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Online banking use widespread, study finds

Yahoo study finds majority of adults are comfortable monitoring their finances over the Internet, while older people remain more cautious.

A majority of adults are comfortable monitoring their finances and paying bills over the Internet, while older people remain more cautious, according to a Yahoo-commissioned study released Thursday.

In an online survey of 2,687 people, 64 percent said they check their bank account balances primarily online and 56 percent said they use the Internet as their primary way to check their investment portfolios.

The percentage who said they pay their bills primarily over the Internet (43 percent) was the same as for those who said they pay bills through the mail. Half said they trade investments mostly online, while only 15 percent said they still make investment trades in person, the study found.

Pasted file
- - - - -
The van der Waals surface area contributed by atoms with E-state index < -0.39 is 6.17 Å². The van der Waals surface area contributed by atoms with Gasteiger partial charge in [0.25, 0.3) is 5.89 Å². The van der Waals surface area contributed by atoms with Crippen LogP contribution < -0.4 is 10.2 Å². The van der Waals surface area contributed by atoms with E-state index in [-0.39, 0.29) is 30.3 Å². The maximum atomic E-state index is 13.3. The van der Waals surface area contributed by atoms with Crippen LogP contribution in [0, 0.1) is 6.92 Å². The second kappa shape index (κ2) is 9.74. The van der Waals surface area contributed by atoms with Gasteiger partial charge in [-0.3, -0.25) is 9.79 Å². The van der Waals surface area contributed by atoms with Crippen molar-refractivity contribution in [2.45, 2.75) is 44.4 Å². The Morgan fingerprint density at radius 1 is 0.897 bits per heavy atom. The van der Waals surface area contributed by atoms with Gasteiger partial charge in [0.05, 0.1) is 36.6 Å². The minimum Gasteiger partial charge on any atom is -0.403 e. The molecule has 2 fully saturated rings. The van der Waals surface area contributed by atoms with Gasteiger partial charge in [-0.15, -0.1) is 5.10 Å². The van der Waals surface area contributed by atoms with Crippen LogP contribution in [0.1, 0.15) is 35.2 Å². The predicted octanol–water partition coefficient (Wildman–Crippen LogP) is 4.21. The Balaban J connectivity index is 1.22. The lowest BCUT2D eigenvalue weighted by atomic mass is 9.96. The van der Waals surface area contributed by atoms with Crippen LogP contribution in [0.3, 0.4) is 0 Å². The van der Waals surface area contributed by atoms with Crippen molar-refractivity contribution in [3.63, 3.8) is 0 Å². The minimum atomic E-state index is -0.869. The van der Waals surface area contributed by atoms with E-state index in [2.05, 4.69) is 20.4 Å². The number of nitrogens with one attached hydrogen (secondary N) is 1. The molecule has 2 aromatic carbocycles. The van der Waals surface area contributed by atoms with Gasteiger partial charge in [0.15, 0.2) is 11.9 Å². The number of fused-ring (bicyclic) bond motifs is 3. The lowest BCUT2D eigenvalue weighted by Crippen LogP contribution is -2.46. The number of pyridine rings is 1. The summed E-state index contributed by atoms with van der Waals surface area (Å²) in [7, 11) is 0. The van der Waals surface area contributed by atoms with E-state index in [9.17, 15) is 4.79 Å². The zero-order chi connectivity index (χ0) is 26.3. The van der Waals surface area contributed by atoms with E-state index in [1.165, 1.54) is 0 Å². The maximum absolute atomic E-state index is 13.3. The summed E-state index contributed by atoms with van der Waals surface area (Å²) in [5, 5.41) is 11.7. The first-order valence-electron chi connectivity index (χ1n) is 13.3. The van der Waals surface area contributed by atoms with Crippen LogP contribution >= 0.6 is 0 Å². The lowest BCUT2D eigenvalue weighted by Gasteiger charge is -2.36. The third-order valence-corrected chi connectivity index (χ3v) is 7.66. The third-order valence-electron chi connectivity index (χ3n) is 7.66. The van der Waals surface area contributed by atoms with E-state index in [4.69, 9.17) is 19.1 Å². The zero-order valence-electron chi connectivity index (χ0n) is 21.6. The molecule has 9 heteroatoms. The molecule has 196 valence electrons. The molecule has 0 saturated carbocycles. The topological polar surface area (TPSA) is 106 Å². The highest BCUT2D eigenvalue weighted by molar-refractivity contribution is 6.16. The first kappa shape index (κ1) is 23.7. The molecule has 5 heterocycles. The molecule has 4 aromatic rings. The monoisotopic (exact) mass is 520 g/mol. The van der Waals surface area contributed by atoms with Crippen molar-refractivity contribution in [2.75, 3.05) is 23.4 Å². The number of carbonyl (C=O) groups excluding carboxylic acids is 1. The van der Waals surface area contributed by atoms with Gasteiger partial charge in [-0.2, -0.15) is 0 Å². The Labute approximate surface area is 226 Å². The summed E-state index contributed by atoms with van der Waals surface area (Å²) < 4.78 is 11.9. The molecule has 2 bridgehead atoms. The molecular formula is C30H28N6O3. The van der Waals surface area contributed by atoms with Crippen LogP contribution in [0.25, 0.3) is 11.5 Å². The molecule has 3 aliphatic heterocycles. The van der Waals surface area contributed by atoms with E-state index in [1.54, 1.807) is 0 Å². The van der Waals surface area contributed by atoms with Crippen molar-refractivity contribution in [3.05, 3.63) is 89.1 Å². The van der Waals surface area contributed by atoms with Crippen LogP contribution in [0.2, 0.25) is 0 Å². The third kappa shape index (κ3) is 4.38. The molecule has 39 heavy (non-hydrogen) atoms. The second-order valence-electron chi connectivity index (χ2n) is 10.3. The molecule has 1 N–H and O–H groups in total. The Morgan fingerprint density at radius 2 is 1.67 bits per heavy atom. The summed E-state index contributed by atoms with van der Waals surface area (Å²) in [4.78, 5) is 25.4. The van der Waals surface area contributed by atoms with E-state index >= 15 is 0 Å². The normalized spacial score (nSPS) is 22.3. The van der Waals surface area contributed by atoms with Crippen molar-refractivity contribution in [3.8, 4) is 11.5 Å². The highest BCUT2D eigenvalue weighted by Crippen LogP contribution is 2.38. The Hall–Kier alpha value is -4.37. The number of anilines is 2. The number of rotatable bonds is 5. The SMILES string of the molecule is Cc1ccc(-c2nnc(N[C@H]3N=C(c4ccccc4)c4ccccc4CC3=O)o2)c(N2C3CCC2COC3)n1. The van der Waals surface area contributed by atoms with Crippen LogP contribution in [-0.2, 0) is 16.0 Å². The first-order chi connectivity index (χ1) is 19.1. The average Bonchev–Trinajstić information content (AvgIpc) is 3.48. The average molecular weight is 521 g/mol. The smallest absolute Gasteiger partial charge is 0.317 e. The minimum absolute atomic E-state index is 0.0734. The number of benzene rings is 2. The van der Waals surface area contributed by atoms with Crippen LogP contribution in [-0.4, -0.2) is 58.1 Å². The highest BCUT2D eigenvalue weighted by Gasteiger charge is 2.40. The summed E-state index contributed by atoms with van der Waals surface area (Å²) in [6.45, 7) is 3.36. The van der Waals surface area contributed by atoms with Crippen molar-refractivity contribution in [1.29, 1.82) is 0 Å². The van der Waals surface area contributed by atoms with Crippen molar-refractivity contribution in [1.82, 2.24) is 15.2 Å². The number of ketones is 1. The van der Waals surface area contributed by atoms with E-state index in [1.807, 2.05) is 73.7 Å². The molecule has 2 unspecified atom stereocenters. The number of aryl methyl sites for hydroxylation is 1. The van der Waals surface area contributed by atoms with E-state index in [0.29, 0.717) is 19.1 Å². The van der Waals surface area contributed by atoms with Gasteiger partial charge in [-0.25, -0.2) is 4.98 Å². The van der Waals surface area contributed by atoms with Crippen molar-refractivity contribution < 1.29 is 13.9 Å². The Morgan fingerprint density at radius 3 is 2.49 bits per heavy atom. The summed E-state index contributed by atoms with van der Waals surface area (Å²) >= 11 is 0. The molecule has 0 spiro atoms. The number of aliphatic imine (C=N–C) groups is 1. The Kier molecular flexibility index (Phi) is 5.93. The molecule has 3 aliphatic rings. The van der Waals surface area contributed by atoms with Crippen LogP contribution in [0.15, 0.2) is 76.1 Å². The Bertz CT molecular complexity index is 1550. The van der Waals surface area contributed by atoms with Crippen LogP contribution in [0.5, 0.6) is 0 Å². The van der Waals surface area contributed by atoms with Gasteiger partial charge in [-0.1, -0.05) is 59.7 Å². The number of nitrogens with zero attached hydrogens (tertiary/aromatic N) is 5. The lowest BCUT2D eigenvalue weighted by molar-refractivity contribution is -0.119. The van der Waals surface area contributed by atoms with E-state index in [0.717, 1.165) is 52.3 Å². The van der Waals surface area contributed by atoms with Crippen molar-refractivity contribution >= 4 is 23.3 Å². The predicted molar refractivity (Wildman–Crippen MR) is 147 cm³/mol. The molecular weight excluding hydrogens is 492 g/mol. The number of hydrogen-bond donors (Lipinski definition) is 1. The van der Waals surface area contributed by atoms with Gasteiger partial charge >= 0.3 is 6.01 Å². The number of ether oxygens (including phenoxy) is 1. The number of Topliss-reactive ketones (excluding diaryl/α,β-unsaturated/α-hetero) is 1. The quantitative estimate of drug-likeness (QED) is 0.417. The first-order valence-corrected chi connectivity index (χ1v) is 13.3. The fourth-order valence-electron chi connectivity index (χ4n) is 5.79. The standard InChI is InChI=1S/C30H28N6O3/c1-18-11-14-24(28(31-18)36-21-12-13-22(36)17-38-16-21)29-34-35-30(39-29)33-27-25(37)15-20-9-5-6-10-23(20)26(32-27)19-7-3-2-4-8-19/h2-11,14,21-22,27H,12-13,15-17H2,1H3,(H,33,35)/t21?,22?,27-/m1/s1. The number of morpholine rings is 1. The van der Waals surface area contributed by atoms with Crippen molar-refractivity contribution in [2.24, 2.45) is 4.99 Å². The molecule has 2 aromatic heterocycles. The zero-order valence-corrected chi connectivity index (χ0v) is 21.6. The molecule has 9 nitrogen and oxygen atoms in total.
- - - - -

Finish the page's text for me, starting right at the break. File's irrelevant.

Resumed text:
Meanwhile, identity theft worries have increased in response to recent high-profile security breaches. Two-thirds of single and married adults with dependent children said they were more concerned about online identity theft now than they were a few years ago, as did eight out of 10 retirees, or so-called empty nesters who have grown children, said Richard Kosinski, who works with Yahoo's advertisers in the financial services sector.

However, the increase in e-mail fraud and phishing--techniques used to get sensitive information by, for instance, luring people to fake Web sites and prompting them to type in their data--is not so worrisome that it is scaring people away, he said.

One in five single or married people with dependent children surveyed said such fraud has not caused them to avoid accessing their financial information online, while one in three retirees and empty nesters said the same.

"One of the key findings of the study is that the Internet is the leading medium for most financial activities," Kosinski said.

Another study released Thursday found confidence in online commerce slipping. Three out of four Web shoppers say they are more cautious about where they buy goods online, while one in three report buying fewer items than they would otherwise because of security concerns, market researcher Gartner said. The survey covered 5,000 consumers in the United States.

The Yahoo study was co-commissioned by OgilvyOne Worldwide and conducted by Forrester Research and Flamingo International. For the quantitative portion, Forrester sent out online surveys in April.